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A Haulmark single axle 8-foot enclosed trailer weighs around 880 pounds empty. An original Vermont Castings Vigilant wood stove weighs in at 295 pounds. The fiberglass top to a vintage MG Midget probably weighs some 40 pounds. That adds up to 1,215 pounds. I stored the Vermont Castings stove and the MG top in the trailer. Everything needed to come up one-quarter of an inch to fit over the ball on my trailer hitch. The trailer balances on its two-wheeled axle. The jack is rusted and would not extend another millimeter. In my short-sighted desperation to get that trailer hooked up to my truck, I summoned every bit of adrenaline I had and yanked the trailer tongue up barely enough to fit over the ball. During this reckless stunt, I felt every muscle and tendon in my lower back give way. Because the trailer can rotate on its axle, there was no way that I had lifted 1,215 pounds, but whatever it was in reality, it was too much.

The excruciating pain started immediately. It took everything I had to walk to the cab of the truck. As long as I kept moving my back I was somewhat OK. Memories of former dumb stunts and poor lifting technique came rushing back. Suddenly, I recalled weeks of nursing a sore lower back in my past. If I remember correctly, the path to relief for me was rest and continued movement. The last time I hurt my back this badly was at least 25 years ago, so increased age probably won’t help the healing this time.

That evening I got a phone call from my half-brother. Jessy is a physical therapist specializing in the rehabilitation of hand injuries at a metropolitan hospital in Pennsylvania. After asking me a few questions he offered helpful advice to deal with the injury. I’ve followed his advice. The pain mitigation suggestions have helped quite a bit. However, all the sound medical advice in the world will not fix a back that I insist on re-injuring day after day since the initial injury.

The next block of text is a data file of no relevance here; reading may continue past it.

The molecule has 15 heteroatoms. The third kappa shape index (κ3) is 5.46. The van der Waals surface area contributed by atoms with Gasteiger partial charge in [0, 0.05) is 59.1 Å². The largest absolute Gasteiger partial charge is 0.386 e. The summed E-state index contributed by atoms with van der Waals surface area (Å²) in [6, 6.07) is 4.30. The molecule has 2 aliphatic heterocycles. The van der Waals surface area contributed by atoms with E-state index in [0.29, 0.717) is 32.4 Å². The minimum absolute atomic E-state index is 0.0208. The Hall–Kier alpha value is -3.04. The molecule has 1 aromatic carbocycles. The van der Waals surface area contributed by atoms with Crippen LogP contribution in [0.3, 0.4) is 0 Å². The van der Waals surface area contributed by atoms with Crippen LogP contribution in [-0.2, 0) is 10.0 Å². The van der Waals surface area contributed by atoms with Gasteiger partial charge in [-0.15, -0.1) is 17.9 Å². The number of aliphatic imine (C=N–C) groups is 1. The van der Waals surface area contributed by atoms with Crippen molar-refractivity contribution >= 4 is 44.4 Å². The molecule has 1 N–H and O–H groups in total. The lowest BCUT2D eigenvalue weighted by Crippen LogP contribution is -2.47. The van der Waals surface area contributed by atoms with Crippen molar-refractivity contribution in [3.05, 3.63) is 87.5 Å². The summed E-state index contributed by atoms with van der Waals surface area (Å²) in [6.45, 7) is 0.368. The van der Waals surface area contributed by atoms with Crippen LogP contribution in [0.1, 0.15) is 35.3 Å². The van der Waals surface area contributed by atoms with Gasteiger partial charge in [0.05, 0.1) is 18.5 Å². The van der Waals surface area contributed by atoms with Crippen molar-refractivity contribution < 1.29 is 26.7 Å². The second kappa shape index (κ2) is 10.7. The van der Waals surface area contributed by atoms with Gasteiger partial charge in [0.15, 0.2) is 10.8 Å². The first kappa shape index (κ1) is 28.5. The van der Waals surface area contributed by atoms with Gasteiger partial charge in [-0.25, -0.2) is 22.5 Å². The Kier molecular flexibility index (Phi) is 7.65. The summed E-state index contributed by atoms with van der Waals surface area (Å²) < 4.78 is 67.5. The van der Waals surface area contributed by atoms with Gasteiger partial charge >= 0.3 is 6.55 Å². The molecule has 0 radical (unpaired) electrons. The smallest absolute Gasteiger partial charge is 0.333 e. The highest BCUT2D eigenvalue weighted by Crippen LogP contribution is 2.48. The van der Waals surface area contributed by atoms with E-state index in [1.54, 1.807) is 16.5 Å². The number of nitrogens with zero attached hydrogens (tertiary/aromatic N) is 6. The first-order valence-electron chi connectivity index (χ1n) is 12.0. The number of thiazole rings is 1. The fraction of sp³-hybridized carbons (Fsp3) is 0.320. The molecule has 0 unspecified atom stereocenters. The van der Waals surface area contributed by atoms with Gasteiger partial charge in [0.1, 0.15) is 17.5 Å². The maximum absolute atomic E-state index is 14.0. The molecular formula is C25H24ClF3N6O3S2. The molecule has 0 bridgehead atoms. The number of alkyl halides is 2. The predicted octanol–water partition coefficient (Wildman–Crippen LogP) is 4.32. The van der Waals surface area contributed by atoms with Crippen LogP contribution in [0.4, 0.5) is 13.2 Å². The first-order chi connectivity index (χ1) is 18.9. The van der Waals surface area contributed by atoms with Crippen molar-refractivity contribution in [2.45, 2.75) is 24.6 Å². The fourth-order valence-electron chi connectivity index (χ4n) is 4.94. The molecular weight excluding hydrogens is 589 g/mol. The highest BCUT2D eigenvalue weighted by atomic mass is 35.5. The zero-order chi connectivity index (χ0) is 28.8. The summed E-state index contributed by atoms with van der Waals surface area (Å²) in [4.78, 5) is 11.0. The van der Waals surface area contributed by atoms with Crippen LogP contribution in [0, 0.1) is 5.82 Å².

On day 2, I brought a week’s worth of firewood into the house. Ouch. Day 3, I took a heavy load of refuse to the local landfill. Day 4, I helped move furniture and belongings from a car into a house. Day 5, I picked up boxes of ceramic tile and helped load and unload them. Day 6, I helped the guy delivering my new John Deere lawn tractor unload the mower deck. I haven’t lifted this much stuff in months. I injured my back and suddenly everything needs lifting.

When day 7 rolled around, I could barely get out of bed that morning. A trip to the pharmacy netted me a heating pad, a back stabilizing brace, and a bottle of ibuprofen. My stomach has never handled ibuprofen very well, but I took it anyway. My gluten-free diet healed my old tummy sensitivity. I was able to tolerate the meds.

I am imposing a strict moratorium on lifting. I need to give my back time to heal. To paraphrase a Buddhist belief: Our earthly troubles come from craving. I impatiently craved the connection between the trailer and the truck, motivating me just enough to make the poor decision to rotate the trailer upwards to accomplish the goal ... and that is the back story.

The Morning Almanac with Arlo Mudgett is heard Monday through Saturday mornings on radio stations Oldies KOOL FM 106.7, 96.3, and 106.5 and over Peak-FM 101.9 and 100.7.